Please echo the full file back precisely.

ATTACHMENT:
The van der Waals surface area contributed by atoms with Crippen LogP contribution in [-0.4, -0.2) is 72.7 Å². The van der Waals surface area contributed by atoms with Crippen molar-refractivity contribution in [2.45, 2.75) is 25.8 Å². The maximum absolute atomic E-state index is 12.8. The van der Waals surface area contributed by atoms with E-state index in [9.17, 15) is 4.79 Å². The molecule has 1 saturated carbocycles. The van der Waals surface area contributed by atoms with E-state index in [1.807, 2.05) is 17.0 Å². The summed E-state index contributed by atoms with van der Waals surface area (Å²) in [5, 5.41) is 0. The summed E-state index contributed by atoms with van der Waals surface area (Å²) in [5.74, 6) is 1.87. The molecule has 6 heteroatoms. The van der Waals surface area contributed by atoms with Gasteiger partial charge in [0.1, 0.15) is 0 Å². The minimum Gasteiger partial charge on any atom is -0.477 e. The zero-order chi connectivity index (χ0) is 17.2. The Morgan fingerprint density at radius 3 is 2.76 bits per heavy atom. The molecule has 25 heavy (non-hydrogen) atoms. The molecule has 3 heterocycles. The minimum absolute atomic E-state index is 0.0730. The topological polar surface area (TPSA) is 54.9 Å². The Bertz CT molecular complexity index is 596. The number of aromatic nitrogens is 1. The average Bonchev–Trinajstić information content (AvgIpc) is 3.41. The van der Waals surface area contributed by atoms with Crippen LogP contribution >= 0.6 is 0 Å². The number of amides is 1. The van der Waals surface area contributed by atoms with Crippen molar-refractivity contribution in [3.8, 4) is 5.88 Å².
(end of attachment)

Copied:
The van der Waals surface area contributed by atoms with Crippen LogP contribution in [-0.4, -0.2) is 72.7 Å². The van der Waals surface area contributed by atoms with Crippen molar-refractivity contribution in [2.45, 2.75) is 25.8 Å². The maximum absolute atomic E-state index is 12.8. The van der Waals surface area contributed by atoms with E-state index in [9.17, 15) is 4.79 Å². The molecule has 1 saturated carbocycles. The van der Waals surface area contributed by atoms with E-state index in [1.807, 2.05) is 17.0 Å². The summed E-state index contributed by atoms with van der Waals surface area (Å²) in [5, 5.41) is 0. The summed E-state index contributed by atoms with van der Waals surface area (Å²) in [5.74, 6) is 1.87. The molecule has 6 heteroatoms. The van der Waals surface area contributed by atoms with Gasteiger partial charge in [0.1, 0.15) is 0 Å². The minimum Gasteiger partial charge on any atom is -0.477 e. The zero-order chi connectivity index (χ0) is 17.2. The Morgan fingerprint density at radius 3 is 2.76 bits per heavy atom. The molecule has 25 heavy (non-hydrogen) atoms. The molecule has 3 heterocycles. The minimum absolute atomic E-state index is 0.0730. The topological polar surface area (TPSA) is 54.9 Å². The Bertz CT molecular complexity index is 596. The number of aromatic nitrogens is 1. The average Bonchev–Trinajstić information content (AvgIpc) is 3.41. The van der Waals surface area contributed by atoms with Crippen LogP contribution >= 0.6 is 0 Å². The number of amides is 1. The van der Waals surface area contributed by atoms with Crippen molar-refractivity contribution in [3.8, 4) is 5.88 Å².